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A Heart for Humanity

Leawood Resident and Board Certified Neurosurgeon, Dr. Jayson Neil, was performing surgeries alongside Dominican scrub tech, Riky Garcia, when Garcia first approached him about doing mission work together in the Dominican Republic. “Riky was a translator for Good Samaritan Hospital in the Dominican and due to a great need, he was sent to the U.S. to be trained as a scrub tech” Dr. Neil shares. Garcia felt that Dr. Neil was a talented and compassionate surgeon, who would be a perfect surgeon for a mission trip. Dr. Neil was onboard to help and he shared with Garcia a checklist of criteria he would need to have in place in order to provide the safest care, things like a neurosurgeon on the ground there to prescreen patients and to provide adequate post-surgical care. Once the checklist was complete, Dr. Neil embarked upon his first mission trip to the Dominican, where he performed fifteen surgeries in one week on babies with Hydrocephalus, saving the lives of children that would otherwise have been terminal.

In 2018, Dr. Neil began his foundation, the Neurosurgery Outreach Foundation and he has continued his work with annual visits to the Dominican where he has made a tremendous impact in the lives of many families. “Parents there simply cannot afford this surgery, the cost of the equipment for just one shunt system is equal to the average annual salary for most families in the Dominican. These families are desperate because they know their child will otherwise die,” he says. Dr. Neil describes the government in the Dominican Republic as grateful and helpful. “They provide transportation for the families to surgery, run ads with prominent physicians to raise awareness and the Good Samaritan Hospital there provides the operating rooms, nursing staff and anesthesia all at no cost,” he says.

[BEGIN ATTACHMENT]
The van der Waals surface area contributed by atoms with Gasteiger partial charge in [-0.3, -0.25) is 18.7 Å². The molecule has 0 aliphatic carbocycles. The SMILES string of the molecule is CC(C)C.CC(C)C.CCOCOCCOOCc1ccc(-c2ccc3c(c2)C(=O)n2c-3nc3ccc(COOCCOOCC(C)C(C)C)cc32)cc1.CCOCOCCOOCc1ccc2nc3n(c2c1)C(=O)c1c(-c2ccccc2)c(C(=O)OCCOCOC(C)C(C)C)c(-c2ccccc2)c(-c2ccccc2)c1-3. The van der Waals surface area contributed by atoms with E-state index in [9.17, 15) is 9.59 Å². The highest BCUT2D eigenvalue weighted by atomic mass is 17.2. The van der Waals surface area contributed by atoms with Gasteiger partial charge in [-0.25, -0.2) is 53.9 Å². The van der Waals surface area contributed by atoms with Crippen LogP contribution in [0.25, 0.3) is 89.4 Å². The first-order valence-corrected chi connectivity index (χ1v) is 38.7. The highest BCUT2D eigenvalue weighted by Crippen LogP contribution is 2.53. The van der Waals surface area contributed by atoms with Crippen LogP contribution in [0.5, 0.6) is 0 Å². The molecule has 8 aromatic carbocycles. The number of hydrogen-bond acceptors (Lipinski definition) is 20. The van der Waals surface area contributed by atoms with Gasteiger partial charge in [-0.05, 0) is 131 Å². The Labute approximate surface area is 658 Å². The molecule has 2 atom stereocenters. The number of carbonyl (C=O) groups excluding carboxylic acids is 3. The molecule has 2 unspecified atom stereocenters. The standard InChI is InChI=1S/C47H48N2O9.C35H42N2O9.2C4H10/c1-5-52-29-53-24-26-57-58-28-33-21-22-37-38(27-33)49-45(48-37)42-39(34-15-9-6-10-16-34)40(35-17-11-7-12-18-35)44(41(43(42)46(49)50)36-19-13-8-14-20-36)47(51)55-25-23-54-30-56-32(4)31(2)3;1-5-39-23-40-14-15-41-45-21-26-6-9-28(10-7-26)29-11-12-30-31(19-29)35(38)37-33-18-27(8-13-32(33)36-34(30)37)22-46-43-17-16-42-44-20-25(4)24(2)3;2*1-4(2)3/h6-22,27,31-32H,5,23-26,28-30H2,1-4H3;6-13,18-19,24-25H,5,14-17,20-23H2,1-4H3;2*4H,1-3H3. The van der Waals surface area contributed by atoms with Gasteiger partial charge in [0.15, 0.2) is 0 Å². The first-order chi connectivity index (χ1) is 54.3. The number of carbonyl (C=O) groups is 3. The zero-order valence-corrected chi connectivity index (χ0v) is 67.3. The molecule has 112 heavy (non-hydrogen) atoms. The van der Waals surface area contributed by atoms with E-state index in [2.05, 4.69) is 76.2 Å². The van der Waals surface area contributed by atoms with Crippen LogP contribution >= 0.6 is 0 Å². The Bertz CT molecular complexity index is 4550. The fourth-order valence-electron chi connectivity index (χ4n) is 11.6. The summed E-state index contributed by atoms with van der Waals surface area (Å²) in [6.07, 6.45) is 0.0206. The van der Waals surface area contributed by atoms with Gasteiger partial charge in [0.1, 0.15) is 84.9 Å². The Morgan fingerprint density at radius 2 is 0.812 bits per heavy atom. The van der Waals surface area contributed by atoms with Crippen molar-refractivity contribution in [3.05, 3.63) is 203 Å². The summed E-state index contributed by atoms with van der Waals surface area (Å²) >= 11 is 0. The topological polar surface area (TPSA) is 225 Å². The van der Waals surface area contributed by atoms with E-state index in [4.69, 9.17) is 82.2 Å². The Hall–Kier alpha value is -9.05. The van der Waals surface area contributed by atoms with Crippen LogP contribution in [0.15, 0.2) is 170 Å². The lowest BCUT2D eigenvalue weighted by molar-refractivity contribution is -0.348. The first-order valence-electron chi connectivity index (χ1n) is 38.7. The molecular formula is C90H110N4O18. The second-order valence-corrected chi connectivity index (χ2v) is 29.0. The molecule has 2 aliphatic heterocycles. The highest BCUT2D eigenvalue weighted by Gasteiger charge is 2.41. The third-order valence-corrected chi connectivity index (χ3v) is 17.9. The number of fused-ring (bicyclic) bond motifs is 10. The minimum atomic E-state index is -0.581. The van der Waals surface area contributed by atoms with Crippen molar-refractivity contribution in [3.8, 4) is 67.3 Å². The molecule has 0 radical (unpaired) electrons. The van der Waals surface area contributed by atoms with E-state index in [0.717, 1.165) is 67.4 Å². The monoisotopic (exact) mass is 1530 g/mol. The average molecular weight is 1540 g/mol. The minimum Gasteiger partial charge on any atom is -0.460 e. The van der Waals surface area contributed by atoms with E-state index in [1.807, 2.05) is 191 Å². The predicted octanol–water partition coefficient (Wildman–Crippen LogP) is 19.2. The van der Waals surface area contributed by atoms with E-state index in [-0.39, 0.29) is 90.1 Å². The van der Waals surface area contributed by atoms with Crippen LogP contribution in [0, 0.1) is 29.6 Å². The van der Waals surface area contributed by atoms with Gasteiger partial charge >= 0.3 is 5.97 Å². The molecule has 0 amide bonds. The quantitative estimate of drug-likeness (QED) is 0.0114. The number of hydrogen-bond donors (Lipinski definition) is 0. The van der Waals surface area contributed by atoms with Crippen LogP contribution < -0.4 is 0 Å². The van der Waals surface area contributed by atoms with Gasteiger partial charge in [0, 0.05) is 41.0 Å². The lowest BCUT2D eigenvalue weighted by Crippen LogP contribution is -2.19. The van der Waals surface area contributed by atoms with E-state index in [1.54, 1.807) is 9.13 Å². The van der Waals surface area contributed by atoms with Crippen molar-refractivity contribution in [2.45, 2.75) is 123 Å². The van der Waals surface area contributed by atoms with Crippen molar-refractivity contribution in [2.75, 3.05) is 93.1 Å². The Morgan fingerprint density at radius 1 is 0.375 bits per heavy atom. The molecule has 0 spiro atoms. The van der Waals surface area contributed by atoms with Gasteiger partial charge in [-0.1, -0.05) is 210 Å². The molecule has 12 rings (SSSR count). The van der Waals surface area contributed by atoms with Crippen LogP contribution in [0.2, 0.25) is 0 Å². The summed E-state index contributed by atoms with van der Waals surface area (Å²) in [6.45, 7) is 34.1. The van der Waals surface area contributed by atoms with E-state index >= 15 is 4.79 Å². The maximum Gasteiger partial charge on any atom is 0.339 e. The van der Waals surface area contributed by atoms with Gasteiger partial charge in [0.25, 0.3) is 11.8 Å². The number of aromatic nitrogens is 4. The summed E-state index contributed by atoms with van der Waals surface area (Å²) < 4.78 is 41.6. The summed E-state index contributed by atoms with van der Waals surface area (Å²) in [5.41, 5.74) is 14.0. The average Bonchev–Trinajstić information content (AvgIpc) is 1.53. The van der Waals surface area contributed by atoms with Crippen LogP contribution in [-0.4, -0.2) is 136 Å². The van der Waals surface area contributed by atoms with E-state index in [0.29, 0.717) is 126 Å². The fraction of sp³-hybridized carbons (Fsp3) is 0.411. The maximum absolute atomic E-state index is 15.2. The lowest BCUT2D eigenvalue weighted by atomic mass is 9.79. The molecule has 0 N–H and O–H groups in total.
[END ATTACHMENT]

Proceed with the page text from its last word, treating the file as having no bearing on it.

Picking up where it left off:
He shares that sadly, providing free care here in the U.S. can be quite challenging due to the corporate and medical legal system, and that providing this care in the Dominican is personally fulfilling. “I don’t have to worry about all of the things I worry about here. I have the opportunity to focus solely on providing care. They trust you, and you go and do the right thing, and all of a sudden life is just a lot simpler,” he says. Dr. Neil reflects on a little girl named Amelia that he operated on during his first trip who returned with her family to express their gratitude to him on his last visit. “She is this healthy little girl now, who is running around and counting in both English and Spanish,” he says.

His plan is a long term one, to continue to build in the complexity of the surgeries his team can perform when they are there. “I want to continue to build something sustainable, to create something long lasting,” he shares. He plans to continue to bring tools like a high speed surgical drill that he can donate to the hospital that will allow him to provide a wider range of surgeries like removing brain tumors. He says “It seems inappropriate to have children dying when I can help by simply donating my skill set.”  He encourages others to do the very same. “Everyone has skills that are unique to them that they can share, and it may also serve to inspire others. It’s a ripple effect really.” To get involved visit hofconnect.org and comment Neurosurgery Outreach Foundation in the notes.

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